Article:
Veteran USDA-ARS researcher, CASNR grad Richard Ridgway dies at 84
By: Norman Martin
Richard Ridgway, a 1957 graduate of Texas Tech University's Department of Plant and Soil Science majoring in agronomy and a longtime leader with the USDA's Agricultural Research Service, passed away in Flower Mound, Texas, on Thursday (Feb. 13). He was 84.
CASNR Dean William Brown noted that Ridgway loved agricultural history and the influence of Texas Tech University on agricultural development in the region. "He was a prolific writer and had a special interest in communicating the positive aspects of agriculture to the general public," Brown said.
Following graduation from Texas Tech, Ridgway went on to serve to receive his master's and doctorate degrees in entomology from Cornell University (1959, 1960). He then served in research and leadership positions with the USDA's Agricultural Research Service in College Station and Beltsville, Maryland.
His research interests focused on biological insect controls, regulation of pesticide, and pest management. Indeed, he helped forge the USDA's policy that led to the Boll Weevil Eradication Program. Ridgway was instrumental in the creation of the Charles Valentine Riley Memorial Foundation whose purpose is to enhance agriculture through scientific knowledge. He served the organization for almost four decades.
During his career Ridgway traveled extensively, consulting with international organizations including the USDA Agency for International Development, Food and Agricultural Organization of the United Nations, and the North Atlantic Treaty Organization.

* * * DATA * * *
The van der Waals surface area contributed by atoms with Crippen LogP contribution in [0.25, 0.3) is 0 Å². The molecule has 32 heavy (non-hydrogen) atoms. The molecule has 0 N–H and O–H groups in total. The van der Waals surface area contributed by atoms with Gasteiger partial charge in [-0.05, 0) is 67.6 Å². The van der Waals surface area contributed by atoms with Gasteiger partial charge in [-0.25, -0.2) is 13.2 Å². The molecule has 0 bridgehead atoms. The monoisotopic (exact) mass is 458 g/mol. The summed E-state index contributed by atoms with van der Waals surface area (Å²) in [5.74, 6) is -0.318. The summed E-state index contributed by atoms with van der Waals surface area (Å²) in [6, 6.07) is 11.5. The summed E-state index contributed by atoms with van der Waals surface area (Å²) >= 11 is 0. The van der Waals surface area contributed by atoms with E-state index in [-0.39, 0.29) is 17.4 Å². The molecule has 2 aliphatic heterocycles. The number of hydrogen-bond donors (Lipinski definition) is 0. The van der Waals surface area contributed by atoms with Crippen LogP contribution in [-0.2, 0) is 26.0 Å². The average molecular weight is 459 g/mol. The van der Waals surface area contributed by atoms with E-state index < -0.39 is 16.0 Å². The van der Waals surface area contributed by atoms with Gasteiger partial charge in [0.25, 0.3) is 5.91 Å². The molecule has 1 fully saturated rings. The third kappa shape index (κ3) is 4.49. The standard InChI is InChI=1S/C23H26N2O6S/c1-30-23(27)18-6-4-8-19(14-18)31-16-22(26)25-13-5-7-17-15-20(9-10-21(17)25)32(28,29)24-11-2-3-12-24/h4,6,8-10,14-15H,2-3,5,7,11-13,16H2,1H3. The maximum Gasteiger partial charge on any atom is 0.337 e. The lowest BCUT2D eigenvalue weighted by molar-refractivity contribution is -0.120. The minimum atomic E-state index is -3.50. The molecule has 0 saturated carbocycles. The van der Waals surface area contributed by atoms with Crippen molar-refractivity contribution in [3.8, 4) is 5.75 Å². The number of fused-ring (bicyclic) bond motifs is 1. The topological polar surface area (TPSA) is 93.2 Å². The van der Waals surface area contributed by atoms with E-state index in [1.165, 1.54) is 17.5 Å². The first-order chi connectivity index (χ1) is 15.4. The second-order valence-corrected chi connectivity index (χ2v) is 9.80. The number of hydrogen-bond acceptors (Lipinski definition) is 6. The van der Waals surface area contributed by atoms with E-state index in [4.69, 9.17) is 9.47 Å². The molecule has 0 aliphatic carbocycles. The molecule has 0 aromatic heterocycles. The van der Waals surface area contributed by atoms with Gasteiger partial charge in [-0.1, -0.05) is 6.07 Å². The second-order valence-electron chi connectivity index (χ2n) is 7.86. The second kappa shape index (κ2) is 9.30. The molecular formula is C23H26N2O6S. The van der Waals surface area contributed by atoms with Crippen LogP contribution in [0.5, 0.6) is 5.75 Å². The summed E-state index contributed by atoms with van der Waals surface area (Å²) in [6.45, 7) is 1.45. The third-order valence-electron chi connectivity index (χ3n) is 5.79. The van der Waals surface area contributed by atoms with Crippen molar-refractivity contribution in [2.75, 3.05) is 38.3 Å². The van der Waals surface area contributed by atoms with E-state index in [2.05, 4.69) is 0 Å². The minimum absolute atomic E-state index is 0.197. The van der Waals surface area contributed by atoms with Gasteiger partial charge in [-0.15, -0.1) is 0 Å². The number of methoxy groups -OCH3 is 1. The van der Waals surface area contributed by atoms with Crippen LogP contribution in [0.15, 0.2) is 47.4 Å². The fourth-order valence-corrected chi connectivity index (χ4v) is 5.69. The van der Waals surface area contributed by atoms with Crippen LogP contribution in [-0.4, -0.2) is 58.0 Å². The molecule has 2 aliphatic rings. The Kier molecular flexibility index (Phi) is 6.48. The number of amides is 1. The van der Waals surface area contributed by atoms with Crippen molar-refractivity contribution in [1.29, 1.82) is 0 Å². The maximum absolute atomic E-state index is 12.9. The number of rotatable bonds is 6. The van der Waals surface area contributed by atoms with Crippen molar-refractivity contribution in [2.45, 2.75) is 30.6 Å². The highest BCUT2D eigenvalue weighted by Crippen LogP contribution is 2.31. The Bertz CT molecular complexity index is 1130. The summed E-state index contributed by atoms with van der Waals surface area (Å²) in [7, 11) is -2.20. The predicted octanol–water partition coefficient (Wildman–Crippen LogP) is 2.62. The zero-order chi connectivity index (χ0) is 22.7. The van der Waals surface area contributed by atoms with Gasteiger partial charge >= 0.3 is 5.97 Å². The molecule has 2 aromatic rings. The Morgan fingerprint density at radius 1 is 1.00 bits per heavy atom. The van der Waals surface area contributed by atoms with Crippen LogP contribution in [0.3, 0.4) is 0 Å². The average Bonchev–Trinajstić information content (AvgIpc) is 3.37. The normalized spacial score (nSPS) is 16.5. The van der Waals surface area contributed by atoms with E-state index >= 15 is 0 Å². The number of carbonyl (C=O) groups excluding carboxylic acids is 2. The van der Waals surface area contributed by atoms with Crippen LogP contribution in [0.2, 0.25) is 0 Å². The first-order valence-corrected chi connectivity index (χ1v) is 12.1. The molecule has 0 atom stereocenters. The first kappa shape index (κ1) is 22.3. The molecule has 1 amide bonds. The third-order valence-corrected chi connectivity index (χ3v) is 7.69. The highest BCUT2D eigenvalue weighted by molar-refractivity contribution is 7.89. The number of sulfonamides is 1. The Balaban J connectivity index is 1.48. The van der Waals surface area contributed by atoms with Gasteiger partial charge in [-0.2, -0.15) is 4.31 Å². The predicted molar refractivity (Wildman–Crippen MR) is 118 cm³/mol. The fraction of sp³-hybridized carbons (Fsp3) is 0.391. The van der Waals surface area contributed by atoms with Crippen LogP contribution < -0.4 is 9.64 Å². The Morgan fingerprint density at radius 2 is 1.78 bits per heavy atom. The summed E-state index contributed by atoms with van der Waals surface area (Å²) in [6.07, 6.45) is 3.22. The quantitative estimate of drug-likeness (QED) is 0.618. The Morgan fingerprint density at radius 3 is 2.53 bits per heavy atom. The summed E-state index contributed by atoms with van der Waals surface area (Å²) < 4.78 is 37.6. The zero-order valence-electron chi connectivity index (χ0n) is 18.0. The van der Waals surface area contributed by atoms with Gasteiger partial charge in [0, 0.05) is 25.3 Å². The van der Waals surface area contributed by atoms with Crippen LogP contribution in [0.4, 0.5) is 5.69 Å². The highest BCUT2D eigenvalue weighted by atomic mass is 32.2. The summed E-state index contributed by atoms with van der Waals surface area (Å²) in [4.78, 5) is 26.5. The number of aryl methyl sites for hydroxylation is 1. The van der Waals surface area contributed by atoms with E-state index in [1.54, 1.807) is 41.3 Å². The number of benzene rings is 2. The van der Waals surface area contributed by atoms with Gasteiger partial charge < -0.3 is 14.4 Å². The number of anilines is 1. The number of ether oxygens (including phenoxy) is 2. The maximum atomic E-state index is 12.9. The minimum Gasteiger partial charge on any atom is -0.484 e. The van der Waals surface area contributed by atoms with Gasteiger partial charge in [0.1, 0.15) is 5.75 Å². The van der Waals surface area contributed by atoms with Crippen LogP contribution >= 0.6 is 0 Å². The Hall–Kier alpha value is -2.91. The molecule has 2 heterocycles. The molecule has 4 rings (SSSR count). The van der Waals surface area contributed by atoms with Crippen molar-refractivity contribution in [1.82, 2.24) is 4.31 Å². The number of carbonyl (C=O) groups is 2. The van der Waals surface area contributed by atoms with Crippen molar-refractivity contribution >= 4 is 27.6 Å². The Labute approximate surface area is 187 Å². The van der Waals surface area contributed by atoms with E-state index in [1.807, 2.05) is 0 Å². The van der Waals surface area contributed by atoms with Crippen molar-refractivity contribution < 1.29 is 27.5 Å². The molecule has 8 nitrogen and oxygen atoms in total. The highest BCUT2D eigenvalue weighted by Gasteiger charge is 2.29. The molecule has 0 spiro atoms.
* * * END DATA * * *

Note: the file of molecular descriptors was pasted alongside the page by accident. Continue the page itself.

Among his honors were the Geigy Recognition Award for Outstanding Contributions to Agriculture, the USDA Science and Education Award for Special Achievement, and the USDA Superior Service Unit Award. In addition, he authored, edited or co-edited numerous publications including four books, and he was as a member of several professional societies.
Later in life, the Flower Mound resident served as president of the Charles Valentine Riley Memorial Foundation, where he initiated a partnership with the American Association for the Advancement of Science and the World Food Prize Foundation to promote a broader understanding of agriculture and to demonstrate the importance of scientific knowledge.
In 2012, Ridgway received the Texas Tech College of Agricultural Sciences and Natural Resources' Gerald W. Thomas Outstanding Agriculturalist Award for Public Service. In addition, his passion for West Texas led him to create Hamilton Park in Brownfield, which was named after his grandfather Joseph who settled in Terry County in 1902.
CONTACT: William Brown, Dean, College of Agricultural Sciences and Natural Resources, Texas Tech University at (806) 742-2808 or email@example.com
0217NM20 / Editor's Note: For information on the Richard and Donna Ridgway/James LaMunyon Chancellor's Council Endowed Scholarship, please click here
- Agricultural & Applied Economics
- Agricultural Education & Communications
- Animal & Food Sciences
- Landscape Architecture
- Natural Resources Management
- Plant & Soil Science
- Veterinary Science
Editor: Norman Martin
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